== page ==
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Latest Posts

Despite Its Lack Of Evidence, Iridology Has Survived On The Medical Fringe For Over A Century

There are many medical pseudosciences that persist despite a utter lack of either plausibility or evidence for efficacy. Some practices emerged out of their culture of origin, or out of the prevailing ideas of a pre-scientific age, while others were manufactured out of the imagination of perhaps well-meaning but highly misguided individual practitioners. They were just made up – homeopathy, for example, or subluxation theory.

Iridology belongs to this latter category – a system of diagnosis that was invented entirely by Ignatz Peczely, a Hungarian physician who first published his ideas in 1893. The story goes that Peczely as a boy found an owl with a broken leg. At the time he noticed a prominent black stripe in the iris of one eye of the owl. He nursed the bird back to health and then noticed that the black line was gone, replaced by ragged white lines. From this single observation Peczely developed the notion of iridology.

Peczely’s idea was that the iris maps to the rest of the body in some way, and therefore the flecks of color in the iris reflect the state of health of the various body parts. This basic approach to diagnosis or treatment is called the homonculus approach – the idea that one part of the body maps to the rest of the body, including the organ systems. Reflexology, auricular acupuncture, and even straight chiropractic follow this approach.

This is what might have happened next: Read more »

*This blog post was originally published at Science-Based Medicine*

Some Things About Medicine Will Never Change

I just can’t imagine life today as a medical student. Every medical publication in the palm of your hand. The capacity to create an audience and publish at your own will.  Real-time dialog between students, faculty, anyone. Global reach from your phone. It’s mind-boggling really.

This is in stark contrast to my experience. My world was centered on index cards, textbooks and pens with different colors. We communicated via Post-it notes on the door of the student lounge. There were no apps and our only game was foozball. As a first year I scheduled time to compose H&Ps on the library’s only Macintosh II computer. This was plugged into the new Apple LaserWriter with WYSIWYG. Hi tech we were. We thought.

Being distractible and restless, I’m going to guess that if I had access to the communication platforms and tools available to today’s students, I might not have made it through. The inputs must be staggering and I imagine that discipline with personal bandwidth has become a critical key to survival. Read more »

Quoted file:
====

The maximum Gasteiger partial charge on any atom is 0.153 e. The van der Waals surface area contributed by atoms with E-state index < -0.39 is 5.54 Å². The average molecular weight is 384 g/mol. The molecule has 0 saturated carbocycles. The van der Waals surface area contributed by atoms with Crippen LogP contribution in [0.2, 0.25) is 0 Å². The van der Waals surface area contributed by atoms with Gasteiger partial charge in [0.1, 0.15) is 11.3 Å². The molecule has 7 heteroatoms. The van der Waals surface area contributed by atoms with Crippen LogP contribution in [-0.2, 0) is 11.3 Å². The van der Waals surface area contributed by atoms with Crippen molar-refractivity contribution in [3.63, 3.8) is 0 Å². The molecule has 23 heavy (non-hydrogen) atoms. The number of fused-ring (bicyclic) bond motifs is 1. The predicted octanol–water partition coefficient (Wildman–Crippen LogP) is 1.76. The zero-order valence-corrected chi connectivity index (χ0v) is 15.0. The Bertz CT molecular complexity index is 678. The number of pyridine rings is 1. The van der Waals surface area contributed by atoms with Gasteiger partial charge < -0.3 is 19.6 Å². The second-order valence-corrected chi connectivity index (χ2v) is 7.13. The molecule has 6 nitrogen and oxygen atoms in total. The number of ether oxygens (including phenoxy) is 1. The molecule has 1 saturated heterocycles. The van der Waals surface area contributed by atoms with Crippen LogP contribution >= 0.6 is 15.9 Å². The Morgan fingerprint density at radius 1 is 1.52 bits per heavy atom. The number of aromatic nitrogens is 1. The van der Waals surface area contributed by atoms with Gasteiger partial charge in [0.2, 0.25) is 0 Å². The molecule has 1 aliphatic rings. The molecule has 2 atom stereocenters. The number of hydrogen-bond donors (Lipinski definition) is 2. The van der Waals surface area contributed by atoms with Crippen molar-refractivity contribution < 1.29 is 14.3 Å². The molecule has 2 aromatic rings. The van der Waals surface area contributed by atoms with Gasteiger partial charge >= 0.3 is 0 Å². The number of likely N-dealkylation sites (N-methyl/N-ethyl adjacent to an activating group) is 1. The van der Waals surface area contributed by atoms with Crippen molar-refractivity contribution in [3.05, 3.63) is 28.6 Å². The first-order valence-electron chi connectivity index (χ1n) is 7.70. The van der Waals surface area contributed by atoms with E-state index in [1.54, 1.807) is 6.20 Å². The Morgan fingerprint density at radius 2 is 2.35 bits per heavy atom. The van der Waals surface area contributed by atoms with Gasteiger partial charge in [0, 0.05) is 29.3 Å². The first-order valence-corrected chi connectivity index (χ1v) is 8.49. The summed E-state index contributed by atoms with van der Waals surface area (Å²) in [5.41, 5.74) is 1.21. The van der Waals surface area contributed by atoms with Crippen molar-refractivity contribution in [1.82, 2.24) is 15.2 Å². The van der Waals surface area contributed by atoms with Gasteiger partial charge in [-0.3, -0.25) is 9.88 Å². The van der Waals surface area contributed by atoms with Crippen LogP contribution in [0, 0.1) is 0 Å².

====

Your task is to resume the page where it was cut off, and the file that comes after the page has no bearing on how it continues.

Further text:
*This blog post was originally published at 33 Charts*

Anatomy 101: Are You Up To “Snuff?”

It’s time we get away from all of the serious nonsense and back to something I am far more comfortable with: Taking otherwise-useful information and twisting it into utter nonsense. Yes, it’s time to journey back to the wonderful world of the physical exam.

My ongoing mission is to explore the human body from my unique (albeit moderately unstable) perspective. For an overview of my previous posts on the physical exam see this post which features Dick Chaney on a Segway (reason enough to click on the link). Please visit a psychiatry blog to aid in recovery once you have done so.

My most recent post in this fine series covered the topic of psychics and about the examination of the hand. It was mainly about psychics examining the hand, but I did slip in a little doctor stuff to keep the cops off of me. But then I got a call from the department of homeland security and they said that if I didn’t shape up, I’d no longer be able to use the picture of Dick Cheney on the Segway. It’s hard to resist such harsh tactics. Read more »

*This blog post was originally published at Musings of a Distractible Mind*

Latest Interviews

IDEA Labs: Medical Students Take The Lead In Healthcare Innovation

It’s no secret that doctors are disappointed with the way that the U.S. healthcare system is evolving. Most feel helpless about improving their work conditions or solving technical problems in patient care. Fortunately one young medical student was undeterred by the mountain of disappointment carried by his senior clinician mentors…

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How To Be A Successful Patient: Young Doctors Offer Some Advice

I am proud to be a part of the American Resident Project an initiative that promotes the writing of medical students residents and new physicians as they explore ideas for transforming American health care delivery. I recently had the opportunity to interview three of the writing fellows about how to…

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Latest Book Reviews

Book Review: Is Empathy Learned By Faking It Till It’s Real?

I m often asked to do book reviews on my blog and I rarely agree to them. This is because it takes me a long time to read a book and then if I don t enjoy it I figure the author would rather me remain silent than publish my…

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The Spirit Of The Place: Samuel Shem’s New Book May Depress You

When I was in medical school I read Samuel Shem s House Of God as a right of passage. At the time I found it to be a cynical yet eerily accurate portrayal of the underbelly of academic medicine. I gained comfort from its gallows humor and it made me…

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Eat To Save Your Life: Another Half-True Diet Book

I am hesitant to review diet books because they are so often a tangled mess of fact and fiction. Teasing out their truth from falsehood is about as exhausting as delousing a long-haired elementary school student. However after being approached by the authors’ PR agency with the promise of a…

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